Diagnosis of cervical epidural hematoma is complicated by the rarity of the event and the lack of specific symptoms. When trauma is involved, cervical disc or nerve root injury is a more likely cause of sudden onset of neck pain, with rapid development of a radicular component. However, when symptoms occur following minor exertion (eg, sneezing, coitus, coughing) and in the presence of risk factors such as hematologic disorders, pregnancy, rheumatologic disorders, or liver dysfunction, epidural hematoma must be considered.16 Emergent magnetic resonance imaging (MRI) is the modality of choice for detecting this condition (Figure 2).
Coronary Ischemia Angina pectoris secondary to coronary ischemia is described as retrosternal “heaviness” or pressure, which may spread to either or both arms, the neck, or jaw. Pathology originating in the neck can be experienced as chest pain and may confound the diagnosis. Because cervical nerve roots C4-C8 contribute to the innervation of the anterior chest wall, irritation of any one of these nerves secondary to neck pathology can mimic true angina.17,18 Conversely, the likelihood that the only pain caused by coronary ischemia might be felt in the neck is low, but possible— especially in women.19,20 Coronary ischemia should be considered in patients with cardiac risk factors but no other obvious etiology for neck pain.21
Since emergency physicians are accustomed to dealing with infection, it is hard to imagine that we could fail to recognize infection as the etiology in a patient with a chief complaint of neck pain. Diagnosis in such cases is complicated by the anatomical location of deep neck-space infections, which limits the usefulness of standard physical examination. These sites are difficult to palpate and often impossible to visualize because they are covered with noninfected tissue. Unless specifically considered in the differential, more obscure causes of neck pain associated with infection may be missed, including retropharyngeal abscess, epiglottitis, Ludwig’s angina, vertebral osteomyelitis and discitis, cervical epidural abscess, and Lemierre’s syndrome.
Epiglottitis is inflammation of the epiglottis and adjacent supraglottic structures including the pharynx, uvula, and base of the tongue. The first recorded case is thought to have been that of George Washington, who is believed to have died from this disease.22 The high mortality rate (7% to 20% in the adult population) is a direct result of airway obstruction from inflammatory edema of the epiglottis and adjacent tissues.
Epiglottitis was originally considered a childhood disease; however, the widespread use of Haemophilus influenza vaccination has resulted in a decline in pediatric incidence. Most cases are now seen in adults (mean age of 46 years).23,24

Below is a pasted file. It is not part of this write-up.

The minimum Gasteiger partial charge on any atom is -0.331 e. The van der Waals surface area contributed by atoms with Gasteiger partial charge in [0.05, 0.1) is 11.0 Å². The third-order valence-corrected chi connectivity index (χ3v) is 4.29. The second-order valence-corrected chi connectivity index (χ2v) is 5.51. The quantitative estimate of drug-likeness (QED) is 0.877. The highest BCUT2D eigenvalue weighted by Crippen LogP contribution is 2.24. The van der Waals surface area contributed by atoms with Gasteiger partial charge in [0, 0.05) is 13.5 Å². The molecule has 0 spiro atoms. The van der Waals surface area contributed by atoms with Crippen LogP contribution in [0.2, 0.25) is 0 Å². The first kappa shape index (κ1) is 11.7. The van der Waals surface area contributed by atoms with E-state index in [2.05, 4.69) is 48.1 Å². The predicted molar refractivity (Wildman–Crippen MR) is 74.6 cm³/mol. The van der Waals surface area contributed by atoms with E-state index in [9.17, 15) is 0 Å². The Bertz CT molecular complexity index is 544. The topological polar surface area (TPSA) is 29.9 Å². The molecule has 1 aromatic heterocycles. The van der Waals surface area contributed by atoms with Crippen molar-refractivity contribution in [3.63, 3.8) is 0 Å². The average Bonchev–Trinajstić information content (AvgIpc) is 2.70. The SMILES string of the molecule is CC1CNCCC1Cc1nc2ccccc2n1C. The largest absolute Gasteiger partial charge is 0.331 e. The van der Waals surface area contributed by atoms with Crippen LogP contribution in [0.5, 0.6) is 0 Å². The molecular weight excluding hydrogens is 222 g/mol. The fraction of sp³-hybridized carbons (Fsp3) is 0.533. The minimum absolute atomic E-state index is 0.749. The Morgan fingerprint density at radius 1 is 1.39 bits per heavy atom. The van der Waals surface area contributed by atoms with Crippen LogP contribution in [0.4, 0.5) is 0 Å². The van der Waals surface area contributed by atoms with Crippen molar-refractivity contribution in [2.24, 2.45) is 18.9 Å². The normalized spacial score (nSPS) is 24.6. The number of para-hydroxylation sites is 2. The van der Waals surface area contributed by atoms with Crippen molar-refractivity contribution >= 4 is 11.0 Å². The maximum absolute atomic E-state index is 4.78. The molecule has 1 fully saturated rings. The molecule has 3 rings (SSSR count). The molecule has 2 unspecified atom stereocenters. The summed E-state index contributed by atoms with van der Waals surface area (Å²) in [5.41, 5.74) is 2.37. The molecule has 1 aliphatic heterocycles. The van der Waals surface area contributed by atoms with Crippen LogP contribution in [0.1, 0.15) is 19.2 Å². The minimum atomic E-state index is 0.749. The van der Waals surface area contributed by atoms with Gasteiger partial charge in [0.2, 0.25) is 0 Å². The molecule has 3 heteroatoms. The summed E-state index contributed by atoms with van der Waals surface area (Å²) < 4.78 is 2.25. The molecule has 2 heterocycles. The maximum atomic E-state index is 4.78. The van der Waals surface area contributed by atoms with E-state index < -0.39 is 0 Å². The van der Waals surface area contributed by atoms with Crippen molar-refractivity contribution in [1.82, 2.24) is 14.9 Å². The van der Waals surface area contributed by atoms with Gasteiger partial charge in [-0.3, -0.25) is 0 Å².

Bacterial infection, especially from the genera Hemophilus, Streptococcus, Staphylococcus, and Klebsiella, is by far the most frequent cause of acute epiglottitis; viral and fungal-associated infections are rare. Thermal injury from swallowing hot foods or liquids, and even from inhaling crack cocaine,25 also has been implicated.
Clinical presentations of epiglottitis differ between children and adults. While children are typically dyspneic, drooling, stridorous and febrile, adults tend to present with a milder form of the disease and have painful swallowing, sore throat, and a muffled voice. In both children and adults, the larynx and upper trachea are tender to light palpation at the anterior neck.26 Although sore throat and odynophagia are more often symptoms of pharyngitis, suspicion should be aroused when pain is severe and/or there is dyspnea, severe pain with an unremarkable oropharynx examination, or anterior neck tenderness. When present, muffled voice and stridor indicate greater potential for airway compromise.27 In cases of significant airway obstruction, patients may assume the “tripod position,” leaning forward with neck extended and mouth open—panting. Since soft-tissue lateral neck radiographs are about 90% sensitive and specific for epiglottitis, a normalappearing film cannot reliably exclude the diagnosis.28 Evaluation for the classic “thumb sign” of epiglottic swelling27 (Figure 3) should be combined with the newly described “vallecula sign” for greatest accuracy.29 The vallecula sign is described as the partial or complete obliteration of a well-defined linear air pocket between the base of the tongue and the epiglottis seen on a closed mouth lateral neck X-ray.
Although CT is a useful modality for detecting epiglottic, peritonsillar, or deep neck space abscess, there are risks to patients with airway compromise; moreover, placing patients in a supine position for the study increases the likelihood of respiratory distress. Despite these risks, when indicated, CT is useful in differentiating these abscesses from similarly presenting entities such as lingual tonsillitis and upper airway foreign body.